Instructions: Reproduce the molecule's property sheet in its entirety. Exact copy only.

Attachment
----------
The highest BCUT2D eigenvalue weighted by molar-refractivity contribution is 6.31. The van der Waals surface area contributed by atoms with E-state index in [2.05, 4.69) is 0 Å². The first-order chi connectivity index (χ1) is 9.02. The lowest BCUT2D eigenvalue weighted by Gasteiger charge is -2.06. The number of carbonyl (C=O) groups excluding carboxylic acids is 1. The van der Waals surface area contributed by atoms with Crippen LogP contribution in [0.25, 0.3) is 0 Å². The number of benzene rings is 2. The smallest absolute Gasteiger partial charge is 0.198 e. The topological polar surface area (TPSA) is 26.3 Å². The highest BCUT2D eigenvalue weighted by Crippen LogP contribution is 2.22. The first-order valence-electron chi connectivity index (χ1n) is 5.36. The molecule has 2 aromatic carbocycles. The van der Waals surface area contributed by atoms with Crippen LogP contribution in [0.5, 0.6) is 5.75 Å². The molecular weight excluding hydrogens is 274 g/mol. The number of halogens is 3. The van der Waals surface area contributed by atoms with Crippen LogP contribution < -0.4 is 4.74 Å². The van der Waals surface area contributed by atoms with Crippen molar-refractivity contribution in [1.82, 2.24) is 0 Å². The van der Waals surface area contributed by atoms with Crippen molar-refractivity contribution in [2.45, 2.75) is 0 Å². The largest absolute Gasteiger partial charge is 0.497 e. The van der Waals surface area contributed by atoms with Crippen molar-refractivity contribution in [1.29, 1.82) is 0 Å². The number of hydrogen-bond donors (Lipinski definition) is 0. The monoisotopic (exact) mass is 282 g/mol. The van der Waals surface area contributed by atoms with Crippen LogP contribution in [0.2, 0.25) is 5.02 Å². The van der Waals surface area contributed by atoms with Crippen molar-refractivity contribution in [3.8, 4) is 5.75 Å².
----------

The highest BCUT2D eigenvalue weighted by molar-refractivity contribution is 6.31. The van der Waals surface area contributed by atoms with E-state index in [2.05, 4.69) is 0 Å². The first-order chi connectivity index (χ1) is 9.02. The lowest BCUT2D eigenvalue weighted by Gasteiger charge is -2.06. The number of carbonyl (C=O) groups excluding carboxylic acids is 1. The van der Waals surface area contributed by atoms with Crippen LogP contribution in [0.25, 0.3) is 0 Å². The number of benzene rings is 2. The smallest absolute Gasteiger partial charge is 0.198 e. The topological polar surface area (TPSA) is 26.3 Å². The highest BCUT2D eigenvalue weighted by Crippen LogP contribution is 2.22. The first-order valence-electron chi connectivity index (χ1n) is 5.36. The molecule has 2 aromatic carbocycles. The van der Waals surface area contributed by atoms with Crippen LogP contribution in [0.5, 0.6) is 5.75 Å². The molecular weight excluding hydrogens is 274 g/mol. The number of halogens is 3. The van der Waals surface area contributed by atoms with Crippen LogP contribution < -0.4 is 4.74 Å². The van der Waals surface area contributed by atoms with Crippen molar-refractivity contribution in [1.82, 2.24) is 0 Å². The van der Waals surface area contributed by atoms with Crippen molar-refractivity contribution in [2.45, 2.75) is 0 Å². The largest absolute Gasteiger partial charge is 0.497 e. The van der Waals surface area contributed by atoms with Crippen molar-refractivity contribution in [1.29, 1.82) is 0 Å². The number of hydrogen-bond donors (Lipinski definition) is 0. The monoisotopic (exact) mass is 282 g/mol. The van der Waals surface area contributed by atoms with Crippen LogP contribution in [0.2, 0.25) is 5.02 Å². The van der Waals surface area contributed by atoms with Crippen molar-refractivity contribution in [3.8, 4) is 5.75 Å².